This weeks great words to play with:
Banister Poison Rustle Pallor Dizzy Unease Laughter Controvert (to argue against, dispute, deny, oppose) Lacteal (milky, resembling milk) Convulsion Maim Hasten
Gavin Banister lay stretched out on the floor. There was something about the whole scene that suggested Gavin was not well and had most likely seen better days.
The pallor of his face was not good, the flies buzzing around the room not a positive sign either.
The main indicator was the large bottle in his hand with poison written on it and the lacteal emissions oozing from his mouth in small volcanic eruptions as if his body was still trying its best to attract attention to itself even in the moments after his untimely death.
I quickly determined he was deceased. I’m very astute that way!
He didn’t respond to my shouting at him nor to the less than gentle slapping I did to his face in an attempt to arouse him. Gavin was never to be aroused again.
Which was a bit of a shame as he had quite the reputation with the ladies. Many a young and impressionable lady had been left dizzy with expectation after an evening experiencing Gavin’s considerable charms.
I felt an immediate unease in the situation. From the next room I heard laughter, the merry chortling of inebriated club member’s intent of making the best of a bad round of golf by drinking themselves stupid in order to forget their obvious shortcomings around the greens.
I was careful not to hasten to a firm decision in coming to terms with the scene before me. There seemed little to controvert the obvious, Gavin was dead, most likely poisoned, his shirt I noticed was out from his trousers the result of the severe convulsions he would have suffered as the poison took effect in his system.
The question was who would want to maim Gavin?
Everyone loved Gavin.
I did and I had only just met him.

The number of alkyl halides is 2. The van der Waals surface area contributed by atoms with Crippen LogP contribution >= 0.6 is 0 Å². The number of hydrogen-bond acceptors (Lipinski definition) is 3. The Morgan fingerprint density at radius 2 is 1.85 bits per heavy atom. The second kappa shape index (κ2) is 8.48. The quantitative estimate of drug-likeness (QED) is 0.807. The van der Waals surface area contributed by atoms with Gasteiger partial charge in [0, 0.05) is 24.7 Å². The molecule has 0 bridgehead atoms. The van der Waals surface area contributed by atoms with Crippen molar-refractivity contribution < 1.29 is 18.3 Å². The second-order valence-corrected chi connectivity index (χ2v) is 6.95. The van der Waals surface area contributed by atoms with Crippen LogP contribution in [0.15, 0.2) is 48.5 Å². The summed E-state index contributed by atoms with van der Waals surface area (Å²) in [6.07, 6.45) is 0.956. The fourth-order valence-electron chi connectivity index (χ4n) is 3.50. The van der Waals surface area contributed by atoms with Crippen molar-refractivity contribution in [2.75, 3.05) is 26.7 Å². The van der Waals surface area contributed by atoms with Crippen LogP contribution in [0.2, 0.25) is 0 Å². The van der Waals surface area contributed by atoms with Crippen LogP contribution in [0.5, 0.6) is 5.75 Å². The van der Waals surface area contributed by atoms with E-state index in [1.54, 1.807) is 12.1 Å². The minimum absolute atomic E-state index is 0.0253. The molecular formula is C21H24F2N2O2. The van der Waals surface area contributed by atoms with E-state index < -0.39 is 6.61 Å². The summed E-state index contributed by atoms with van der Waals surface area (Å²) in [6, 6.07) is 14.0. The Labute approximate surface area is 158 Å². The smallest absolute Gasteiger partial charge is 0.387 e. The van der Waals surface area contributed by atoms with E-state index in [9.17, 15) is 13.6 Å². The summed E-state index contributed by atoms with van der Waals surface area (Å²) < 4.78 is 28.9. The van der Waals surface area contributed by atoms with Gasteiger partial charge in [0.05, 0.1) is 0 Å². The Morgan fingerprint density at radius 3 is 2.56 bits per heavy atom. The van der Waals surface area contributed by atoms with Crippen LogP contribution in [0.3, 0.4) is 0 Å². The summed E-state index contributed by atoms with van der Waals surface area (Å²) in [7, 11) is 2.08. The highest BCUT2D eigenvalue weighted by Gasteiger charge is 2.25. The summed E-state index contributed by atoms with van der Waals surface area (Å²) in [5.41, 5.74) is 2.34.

Just then I heard the unmistakeable rustle of leaves which aroused my curiosity as I was standing indoors well away from any trees or fallen leaves.
Chipper Ferguson walked in shaking off the leaves that had attached themselves to his person. Chipper had a habit of finding things attached to him, today it was leaves which was fortunate as I love to use the word rustle and how fortunate Chipper was at the club and attaching himself to leaves of all things.
Chipper was the sort of person you liked to see at the club rather than at his job at the sewerage works.
There was much to take in for me. Gavin dead, poison, the pallor of his skin, the lacteal emissions which still bubbled from his pale lips, his shirt out from a serious convulsion, my own unease and Chipper rustling his way into the room.
My mind spun in its own version of dizziness, I would be expected to discover Gavin’s killer, solve the case, restore order in the club, and root out the maimer of a good man.
It was time for action.
I gathered my thoughts, the words that meant the most, poison, pallor, unease and haste.
It was time for some serious thinking.
I ordered a large gun and tonic and noticed that barman, Jack Hastings, a man with a very mean and hungry look, took some time to mix my drink after dissolving a white powder into it.
He claimed it was vanilla powder, but I saw through his scheme immediately, I now had incontrovertible evidence of his guilt.
The only thing he and Gavin Banister ever had in common was the same lifeless pallor in death.